To make it, they use two guitars, one a baritone, which blend together so well that it seems a vast guitar-harp sweeping across the octaves. The drum kit catalyzes the fusion, and everything is cooked over a wood fire. We could say, if we like, that Sunako is a group of guitar music (and which of us would cast the first stone?) but it is also, quite definitely, a dancing beast with three heads. And this is the beast whose metamorphoses we are going to follow.
This is the seventh opus by Csaba Palotaï released by BMC, and the third that tells of his companionship with Steve Argüelles, after Antiquity in 2019 and Cabane Perchée in 2021. Since his venture as a soloist (The Deserter, 2016), the Hungarian guitarist has never ceased to  reinvent himself, while still retaining his Transylvanian touch and his stony lyricism. Steve Argüelles packs a punch, tribal and minimalist like a theatre of finger puppets and his 180° vision. His self-indulgence too: a doit-yourself omnichord, a vocoder, a few poems. And a new arrival on this label: Simon Drappier, who in parallel universes plays the arpeggione and the double bass, and who flits from one universe to another with the ease of Steve McQueen jumping onto a horse in mid-gall op, tossing into the pot a fistful of Ars Nova (Messe de Nostre Dame), a fistful of Californian surfing (Arsenal), and a fistful of Laura Palmer’s hair (Henriette).
This album was recorded live in Budapest, without headphones, without a mixing console, giving plenty of space for improvisation. The lion’s share of space. With a drastic choice at the cut: only keep the suspended moments, the ones where things are in the process of appearing (as Steve Argüelles names them out loud in Dalva, to marvel at it calmly) – or let’s say, to avoid misunderstandings, the moments where music is already corporeal, even though our worthy musicians, hard at work as they are, might not have realized it yet. Because this is about abandon. Vigilance too, but a good dose of abandon.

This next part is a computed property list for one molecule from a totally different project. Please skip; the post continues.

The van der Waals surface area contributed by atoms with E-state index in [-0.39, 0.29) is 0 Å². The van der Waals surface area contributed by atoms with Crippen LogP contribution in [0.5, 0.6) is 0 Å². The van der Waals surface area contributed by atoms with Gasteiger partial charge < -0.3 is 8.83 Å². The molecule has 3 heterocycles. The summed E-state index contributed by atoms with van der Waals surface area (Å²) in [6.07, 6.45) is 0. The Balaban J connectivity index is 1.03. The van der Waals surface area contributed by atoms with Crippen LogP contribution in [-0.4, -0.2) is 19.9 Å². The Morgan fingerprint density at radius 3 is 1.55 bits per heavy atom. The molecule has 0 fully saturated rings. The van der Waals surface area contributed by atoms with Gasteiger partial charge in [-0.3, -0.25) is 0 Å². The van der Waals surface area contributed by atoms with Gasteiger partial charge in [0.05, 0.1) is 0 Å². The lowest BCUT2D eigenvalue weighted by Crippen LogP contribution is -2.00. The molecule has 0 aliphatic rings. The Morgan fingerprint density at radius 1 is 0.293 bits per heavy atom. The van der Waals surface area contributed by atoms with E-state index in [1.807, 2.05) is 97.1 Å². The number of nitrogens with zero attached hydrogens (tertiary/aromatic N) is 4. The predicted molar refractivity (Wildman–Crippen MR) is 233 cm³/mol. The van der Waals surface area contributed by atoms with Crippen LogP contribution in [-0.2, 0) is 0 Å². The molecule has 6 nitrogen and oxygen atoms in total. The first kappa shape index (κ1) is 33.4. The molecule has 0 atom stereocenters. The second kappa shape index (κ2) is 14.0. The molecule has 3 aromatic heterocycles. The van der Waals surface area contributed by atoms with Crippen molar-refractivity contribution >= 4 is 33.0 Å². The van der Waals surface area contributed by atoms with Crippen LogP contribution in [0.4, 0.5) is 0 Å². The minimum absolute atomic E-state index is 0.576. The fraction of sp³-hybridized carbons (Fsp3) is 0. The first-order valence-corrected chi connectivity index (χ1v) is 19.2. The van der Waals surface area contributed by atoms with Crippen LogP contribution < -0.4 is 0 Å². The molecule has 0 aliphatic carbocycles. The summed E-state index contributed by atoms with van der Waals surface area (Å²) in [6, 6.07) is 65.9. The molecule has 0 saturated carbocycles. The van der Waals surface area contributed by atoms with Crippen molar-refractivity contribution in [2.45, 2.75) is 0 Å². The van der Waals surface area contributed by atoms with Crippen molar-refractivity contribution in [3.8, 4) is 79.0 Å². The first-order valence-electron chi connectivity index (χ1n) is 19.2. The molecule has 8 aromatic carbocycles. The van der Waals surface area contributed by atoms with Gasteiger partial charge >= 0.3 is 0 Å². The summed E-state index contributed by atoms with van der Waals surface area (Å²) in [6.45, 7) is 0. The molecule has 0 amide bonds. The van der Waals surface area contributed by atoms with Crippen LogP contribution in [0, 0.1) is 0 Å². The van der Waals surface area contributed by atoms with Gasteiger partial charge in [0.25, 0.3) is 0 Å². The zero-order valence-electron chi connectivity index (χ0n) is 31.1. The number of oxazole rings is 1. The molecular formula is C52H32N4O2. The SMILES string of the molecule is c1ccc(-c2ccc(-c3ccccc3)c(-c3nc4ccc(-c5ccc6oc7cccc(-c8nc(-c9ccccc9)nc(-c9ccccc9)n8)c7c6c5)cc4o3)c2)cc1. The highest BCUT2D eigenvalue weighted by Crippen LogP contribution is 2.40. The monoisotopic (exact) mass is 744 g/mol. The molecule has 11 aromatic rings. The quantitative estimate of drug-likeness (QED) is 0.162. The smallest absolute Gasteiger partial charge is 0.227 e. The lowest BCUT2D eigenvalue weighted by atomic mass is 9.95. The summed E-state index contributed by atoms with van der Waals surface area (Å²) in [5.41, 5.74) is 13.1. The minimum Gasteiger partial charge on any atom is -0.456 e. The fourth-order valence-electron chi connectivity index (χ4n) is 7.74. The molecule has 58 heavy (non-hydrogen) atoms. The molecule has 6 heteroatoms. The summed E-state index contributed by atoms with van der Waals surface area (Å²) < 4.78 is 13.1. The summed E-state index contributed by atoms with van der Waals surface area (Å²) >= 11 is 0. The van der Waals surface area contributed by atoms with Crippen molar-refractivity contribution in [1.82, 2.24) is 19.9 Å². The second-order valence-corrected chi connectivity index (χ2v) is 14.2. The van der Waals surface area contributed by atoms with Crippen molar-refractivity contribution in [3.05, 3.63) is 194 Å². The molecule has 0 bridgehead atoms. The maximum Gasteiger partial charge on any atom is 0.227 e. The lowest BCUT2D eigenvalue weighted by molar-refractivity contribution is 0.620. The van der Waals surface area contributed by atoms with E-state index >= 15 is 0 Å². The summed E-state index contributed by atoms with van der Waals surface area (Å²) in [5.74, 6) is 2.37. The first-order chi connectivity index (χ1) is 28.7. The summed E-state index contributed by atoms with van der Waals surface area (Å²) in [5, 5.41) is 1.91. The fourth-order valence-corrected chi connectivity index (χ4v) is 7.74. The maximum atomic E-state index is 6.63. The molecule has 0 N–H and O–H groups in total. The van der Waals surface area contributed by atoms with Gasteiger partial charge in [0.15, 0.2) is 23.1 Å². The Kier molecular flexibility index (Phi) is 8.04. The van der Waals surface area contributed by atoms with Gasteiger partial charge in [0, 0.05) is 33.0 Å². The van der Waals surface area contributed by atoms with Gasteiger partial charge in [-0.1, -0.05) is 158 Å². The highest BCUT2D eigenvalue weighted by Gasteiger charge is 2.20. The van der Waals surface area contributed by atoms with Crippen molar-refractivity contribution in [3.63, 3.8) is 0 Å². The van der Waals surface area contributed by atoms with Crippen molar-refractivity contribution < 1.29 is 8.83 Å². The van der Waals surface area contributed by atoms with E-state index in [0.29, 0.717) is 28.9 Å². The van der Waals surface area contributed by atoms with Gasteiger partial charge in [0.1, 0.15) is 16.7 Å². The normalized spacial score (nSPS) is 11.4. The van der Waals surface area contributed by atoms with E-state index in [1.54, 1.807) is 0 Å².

And exchange: to start from a riff or an idea, a sensation, or a new rule of the game put forward by one or the other, or the other; the musicians plunge into trance (because often, the first pretext is dance) and allow themselves to be guided by the collective impulse. No solo, no ego trip, no shows of strength. A no-power trio. Together, they discover the landscapes, they roam through them, are surprised by them, allowing motifs to be superimposed and jostle together, and to construct other landscapes… which they welcome again without preconceptions. The music follows its own path, with detours, changes, secret passages, and unexpected vistas. Anything that arises out of this is wel come: a Gothic cathedral, a river, a hare, a beguine.
This development by the superimposing of motifs or layers, borrowed from repetitive music and electro, is noticeable in The Trail, which follows the evolution by mitosis of a simple leitmotiv, or in Buckboard, where the score is like a huge basket of Lego bricks, where everyone draws loops, or cells, as they wish, according to the lie of the hand, and “Anything goes if it dances”.
But in its acoustic research, Sunako borrows as must from electro as from traditional music, from rock, or jazz, of course… and if you open the drawers, you’ll find even more echoes. Other phantoms, and other islands. From a beaming morning like a market day (Ave de Clichy, from the name of a working class quarter in Paris) opens the CD, until the unsettled ostinato (Ricera, a reference to the seventh movement of György Ligeti’s Musica Ricercata) that closes it. For these seasoned, unkempt musicians (they made a special effort for the photo), so joyously (priestlily?) eclectic, have returned from their journeys, beards full of butterflies1.

Wladimir Anselme
Translated by Richard Robinson

1 Image borrowed from Federico Garcia Lorca, in Ode à Walt Whitman